Bargain hunters beware: Trojan attacks instead of bargains

Supposed clearance sales at MOOO.COM can turn out expensive

07/30/2009 | Bochum 

A supposed clearance sale at the MOOO.COM website is currently being widely promoted in a huge spam campaign. Due to "today's somewhat difficult economic situation" the MOOO.COM website is closing up shop. And discounts of up to 95 % are possible.





Recipients of the bargain-buy email with the subject "CLEARANCE SALE" need only click on a link in the email to browse through the "personalised product information".

Even the most die-hard bargain hunters must at all costs resist the urge to do so, as otherwise a particular unpleasant retaliation threatens. The link to the bargain hunting opportunity points to a file called ausverkauf.exe, which contains a version of the Trojan horse Buzus. Trojan horses from the Buzus family scan the infected systems of their victims for personal data (credit cards, online banking, email and FTP accesses), which are then transferred to the attacker. Not only that, the malware attempts to lower the computer's security settings so that the victim's computer can be more easily attacked.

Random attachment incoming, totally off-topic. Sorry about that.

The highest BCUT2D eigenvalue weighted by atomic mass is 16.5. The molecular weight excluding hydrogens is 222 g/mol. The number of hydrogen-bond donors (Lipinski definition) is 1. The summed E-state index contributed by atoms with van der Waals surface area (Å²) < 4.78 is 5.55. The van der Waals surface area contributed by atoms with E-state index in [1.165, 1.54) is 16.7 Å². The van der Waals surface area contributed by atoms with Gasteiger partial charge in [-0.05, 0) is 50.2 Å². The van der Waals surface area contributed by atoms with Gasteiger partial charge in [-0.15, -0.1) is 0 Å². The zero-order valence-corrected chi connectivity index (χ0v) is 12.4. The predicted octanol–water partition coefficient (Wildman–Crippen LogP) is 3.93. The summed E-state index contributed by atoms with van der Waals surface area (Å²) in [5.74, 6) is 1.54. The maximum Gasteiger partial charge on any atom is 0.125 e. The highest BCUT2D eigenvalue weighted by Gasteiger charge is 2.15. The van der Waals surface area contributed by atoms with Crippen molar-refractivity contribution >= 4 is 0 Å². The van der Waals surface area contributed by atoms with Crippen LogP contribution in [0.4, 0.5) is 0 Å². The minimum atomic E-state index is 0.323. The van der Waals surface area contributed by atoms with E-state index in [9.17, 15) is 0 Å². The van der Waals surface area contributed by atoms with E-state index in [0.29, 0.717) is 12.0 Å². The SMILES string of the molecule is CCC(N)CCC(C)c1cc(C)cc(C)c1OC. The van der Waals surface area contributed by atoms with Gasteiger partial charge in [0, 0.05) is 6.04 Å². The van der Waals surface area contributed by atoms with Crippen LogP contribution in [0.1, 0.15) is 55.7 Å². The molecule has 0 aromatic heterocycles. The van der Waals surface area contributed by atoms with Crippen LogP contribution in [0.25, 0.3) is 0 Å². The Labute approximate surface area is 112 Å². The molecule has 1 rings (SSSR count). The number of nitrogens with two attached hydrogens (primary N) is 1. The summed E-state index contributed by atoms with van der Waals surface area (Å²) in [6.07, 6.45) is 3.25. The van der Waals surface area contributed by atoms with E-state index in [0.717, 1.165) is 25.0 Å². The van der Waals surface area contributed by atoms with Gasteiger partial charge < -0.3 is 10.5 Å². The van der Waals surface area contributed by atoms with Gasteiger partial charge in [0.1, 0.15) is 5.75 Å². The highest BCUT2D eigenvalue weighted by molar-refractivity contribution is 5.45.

Lastly, the MOOO.COM website has nothing to do with a shopping portal, rather it is a free DNS service, via which sub-domains of the MOOO.COM domain are setup so that they can point to any selected targets.


Ralf Benzmüller, manager of G Data Security Labs, warns: "Time and again we see how cyber criminals abuse popular, free-to-access Internet services for their own nefarious schemes. Up until now, transfer scripts have been used to forward users to particular sites, in the way that they are used on any large domain. Use of a DNS service to transfer victims in this way is an alternative which had not been exploited up until now."




Once again one of the key concepts of the criminal malware makers is demonstrated, namely the complementing of underlying technical attacks by targeted approaches to potential victims, so-called social engineering. In this case, the exceptionally high discount offered to the recipients of the bait-mail encourages them to click on the link in the email and in so doing, to infect their systems.

(Not only) bargain hunters should treat unrequested emails sceptically; do no accept downloads which pop up as a result of links in emails, and use a virus scanner with an http filter. This blocks harmful web content, before it reaches the Internet browser and protects against unpleasant consequences.


Claudia Krettler